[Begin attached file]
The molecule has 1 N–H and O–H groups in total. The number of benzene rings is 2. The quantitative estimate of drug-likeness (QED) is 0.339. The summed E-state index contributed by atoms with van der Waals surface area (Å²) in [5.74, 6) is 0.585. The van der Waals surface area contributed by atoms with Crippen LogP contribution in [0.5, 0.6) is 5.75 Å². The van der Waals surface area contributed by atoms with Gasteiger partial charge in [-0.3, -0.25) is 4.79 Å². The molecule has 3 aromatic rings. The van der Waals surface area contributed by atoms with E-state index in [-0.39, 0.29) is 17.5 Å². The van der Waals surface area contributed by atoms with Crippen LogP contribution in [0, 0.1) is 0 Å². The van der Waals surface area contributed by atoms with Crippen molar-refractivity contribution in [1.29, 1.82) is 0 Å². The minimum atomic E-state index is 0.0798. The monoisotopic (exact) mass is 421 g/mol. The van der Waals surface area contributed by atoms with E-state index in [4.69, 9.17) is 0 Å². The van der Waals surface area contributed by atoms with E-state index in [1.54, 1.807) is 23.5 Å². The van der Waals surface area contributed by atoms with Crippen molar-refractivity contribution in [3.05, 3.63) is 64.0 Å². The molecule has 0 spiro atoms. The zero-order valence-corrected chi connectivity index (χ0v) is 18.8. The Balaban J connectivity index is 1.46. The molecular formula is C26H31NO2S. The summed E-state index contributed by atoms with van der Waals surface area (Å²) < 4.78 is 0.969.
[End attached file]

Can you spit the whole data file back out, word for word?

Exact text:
The molecule has 1 N–H and O–H groups in total. The number of benzene rings is 2. The quantitative estimate of drug-likeness (QED) is 0.339. The summed E-state index contributed by atoms with van der Waals surface area (Å²) in [5.74, 6) is 0.585. The van der Waals surface area contributed by atoms with Crippen LogP contribution in [0.5, 0.6) is 5.75 Å². The van der Waals surface area contributed by atoms with Gasteiger partial charge in [-0.3, -0.25) is 4.79 Å². The molecule has 3 aromatic rings. The van der Waals surface area contributed by atoms with E-state index in [-0.39, 0.29) is 17.5 Å². The van der Waals surface area contributed by atoms with Crippen LogP contribution in [0, 0.1) is 0 Å². The van der Waals surface area contributed by atoms with Crippen molar-refractivity contribution in [1.29, 1.82) is 0 Å². The minimum atomic E-state index is 0.0798. The monoisotopic (exact) mass is 421 g/mol. The van der Waals surface area contributed by atoms with E-state index in [4.69, 9.17) is 0 Å². The van der Waals surface area contributed by atoms with E-state index in [1.54, 1.807) is 23.5 Å². The van der Waals surface area contributed by atoms with Crippen molar-refractivity contribution in [3.05, 3.63) is 64.0 Å². The molecule has 0 spiro atoms. The zero-order valence-corrected chi connectivity index (χ0v) is 18.8. The Balaban J connectivity index is 1.46. The molecular formula is C26H31NO2S. The summed E-state index contributed by atoms with van der Waals surface area (Å²) < 4.78 is 0.969.